3M Purification, Abbvie. Alexion Pharmaceuticals Inc, Baxter Healthcare Corporation, BD Biosciences, Bio Rad Laboratories, BioProcess Technology Consultants, Bristol Myers Squibb, Chromatan Corporation, Corning Inc, EMD Millipore, Entegris, Eppendorf, Fujifilm Diosynth Biotechnologies, Genentech Incorporated, Hydranautics, Integra Companies Inc, JNC Corporation, Lonza, Merck & Co Inc, Momenta Pharmaceuticals, North Carolina State University, Parker Domnick Hunter, Progentics, Regeneron Pharmaceuticals, SAFC Biosciences, Shire, Takeda Pharmaceutical, United Therapeutics Corporation, VWR International LLC, WuXi AppTec


Want to join us?  As a reader of this blog, you can still save 20% off standard rates!  Register with priority code BPI14BLOG.  Have any questions?  Email me at jpereira@iirusa.com


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Thursday, October 16, 2014

Design of Experiments for Fed-Batch Process Development in Shaken Cultures

Today, we feature an article from our partners at BioProcess International Magazine. This is an excerpt from the article Design of Experiments for Fed-Batch Process Development in Shaken Cultures.



When designing a recombinant protein production process, a high number of parallel cultivations must be carried out. That task is typically performed using batch cultures in shake flasks or microwell plates, in which fermentation conditions are not monitored. To overcome that limitation, we combined the SensorDish Reader and Shake Flask Reader systems (from PreSens) with an enzymatic glucose delivery system (EnBase technology from BioSilta Oy) for Escherichia coli cultivations. Our objective was to determine whether SensorDish reader cultures would yield reproducible process data that were directly comparable to those at shake flask scale (left).

 Especially in the biopharmaceutical industry, a consistent process development from microliter to industrial scale requires consideration of many different perspectives to completely understand a transition process. We created a design of experiments (DoE) to determine optimal parameters at two different cultivation scales. Such batch-type cultivation principles in orbitally shaken systems (mostly shake flasks, but also microwell plates and bench-scale fermentors) are used to obtain acceptable results with as little effort as possible. Unfortunately, they are mostly carried out without considering the important influence of conditions in large-scale production on product quality and process yield. To learn more, read the article here.


You can find out more about topics like this and meet and network with other professionals in the bioprocessing field at this year's BioProcess International Conference and Exhibition.  As a reader of this blog, when you register to join us October 20-23 in Boston, you are eligible to receive 20% off the standard rate when you mention code BPI14BLOG.


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Wednesday, October 15, 2014

BioProcess International Poster Preview: Seg-Flow® Automated Nutrient Monitoring and Continuous Feed Platform for Precise Nutrient Feed Control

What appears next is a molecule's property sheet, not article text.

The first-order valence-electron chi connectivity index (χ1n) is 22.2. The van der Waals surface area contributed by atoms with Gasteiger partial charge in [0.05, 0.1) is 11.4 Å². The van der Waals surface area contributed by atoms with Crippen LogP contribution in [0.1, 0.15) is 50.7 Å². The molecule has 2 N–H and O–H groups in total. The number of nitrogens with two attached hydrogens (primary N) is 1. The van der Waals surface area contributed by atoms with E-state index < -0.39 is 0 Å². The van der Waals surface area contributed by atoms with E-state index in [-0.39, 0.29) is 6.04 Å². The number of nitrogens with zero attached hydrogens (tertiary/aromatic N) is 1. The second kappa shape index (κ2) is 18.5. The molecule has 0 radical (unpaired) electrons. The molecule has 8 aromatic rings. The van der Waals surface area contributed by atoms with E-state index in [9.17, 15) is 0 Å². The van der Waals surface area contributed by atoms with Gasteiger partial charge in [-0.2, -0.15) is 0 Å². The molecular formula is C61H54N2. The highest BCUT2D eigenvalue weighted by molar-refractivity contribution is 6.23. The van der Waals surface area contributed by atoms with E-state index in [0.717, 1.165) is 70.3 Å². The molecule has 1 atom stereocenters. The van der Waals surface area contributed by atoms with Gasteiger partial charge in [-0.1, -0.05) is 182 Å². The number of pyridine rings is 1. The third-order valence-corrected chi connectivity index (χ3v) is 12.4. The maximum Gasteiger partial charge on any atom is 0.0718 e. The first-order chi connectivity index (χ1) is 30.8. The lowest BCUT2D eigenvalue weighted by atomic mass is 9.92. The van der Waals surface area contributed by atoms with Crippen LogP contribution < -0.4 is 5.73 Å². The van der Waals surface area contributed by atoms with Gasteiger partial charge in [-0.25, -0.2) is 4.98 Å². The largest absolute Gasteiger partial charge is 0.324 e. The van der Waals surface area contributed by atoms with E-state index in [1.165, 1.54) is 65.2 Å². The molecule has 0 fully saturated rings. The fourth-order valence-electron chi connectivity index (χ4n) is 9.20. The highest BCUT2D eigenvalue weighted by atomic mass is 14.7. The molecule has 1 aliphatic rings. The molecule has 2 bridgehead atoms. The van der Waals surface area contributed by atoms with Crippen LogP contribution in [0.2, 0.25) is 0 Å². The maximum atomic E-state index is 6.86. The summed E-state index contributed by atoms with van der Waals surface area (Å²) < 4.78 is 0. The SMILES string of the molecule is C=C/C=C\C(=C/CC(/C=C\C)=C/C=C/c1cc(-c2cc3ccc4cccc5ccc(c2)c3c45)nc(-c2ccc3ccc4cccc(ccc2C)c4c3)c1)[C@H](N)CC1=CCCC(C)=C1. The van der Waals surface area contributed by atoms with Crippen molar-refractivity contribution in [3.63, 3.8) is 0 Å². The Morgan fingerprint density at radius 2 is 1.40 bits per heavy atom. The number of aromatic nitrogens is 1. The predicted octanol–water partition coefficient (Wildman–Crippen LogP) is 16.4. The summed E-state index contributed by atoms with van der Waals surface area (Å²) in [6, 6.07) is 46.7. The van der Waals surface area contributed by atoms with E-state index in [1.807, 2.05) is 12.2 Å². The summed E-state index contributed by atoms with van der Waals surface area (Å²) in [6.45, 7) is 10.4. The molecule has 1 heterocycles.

Leading up to the BioProcess International Event, we'll be highlighting many of the posters you'll be able to find in the hall at the event taking place October 20-23, 2015 in Boston, MA. If you'd like to join us at the event, as a reader of this blog, when you register to join us and mention code BLOG13JP, you'll save 20% off the standard rate!

Poster: Seg-Flow® Automated Nutrient Monitoring and Continuous Feed Platform for Precise Nutrient Feed Control

Presenter: Ashley Fisher, Flownamics, Inc.

About: Fed-batch culture processes are commonly used for the production of various biotherapeutic and other industrial commodities. A widely employed nutrient feed control strategy for both cell culture and microbial fermentation processes is direct feedback control, in which the nutrient feed is directly controlled by the nutrient, i.e., glucose, concentration. However, various iterations of this feeding approach exist which may not be conducive to culture growth and productivity. In order to optimize culture performance, the means by which the substrate is fed to the culture is just as, if not more, important as maintaining the desired media substrate levels. An automated feedback control platform, which employs a continuous feed strategy based on the culture’s real-time nutrient consumption rate, has been developed by Flownamics®. This integrated platform consists of the Seg-Flow® automated on-line sampling system, a nutrient analyzer and a feed pump. The Seg-Flow system was evaluated for its ability to precisely control media glucose concentrations in both low and high consumption rate culture simulation models. The results showed that the integrated Seg-Flow system was able to precisely control media glucose concentrations at the prescribed levels through real-time glucose consumption rate calculation and continuous feeding.

Can't make it to  Boston for the whole event but still want to browse the Exhibit Hall and check out the BPI Innovation Theater?  You can join us with an Exhibit Hall and Keynote Pass!  Find out more and register here.


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Friday, October 10, 2014

Approaching Quality of Biopharmaceutical Manufacturing at the Highest Level

In today's featured interview from Biopharmaceutical Development and Production Week 2014, Jeffrey C. Baker, Ph.D., Deputy Director, Office of Biotechnology Products (OBP), Center for Drug Evaluation and Research, U.S. FDA talks about the challenges in the bio processing industry, the systems based thinking facing the industry and knowledge management, He also looks at the challenges facing the industry, the future of regulation of continuous process validation, He also addresses how global supply chains can help the needs of the patients. Want to learn more?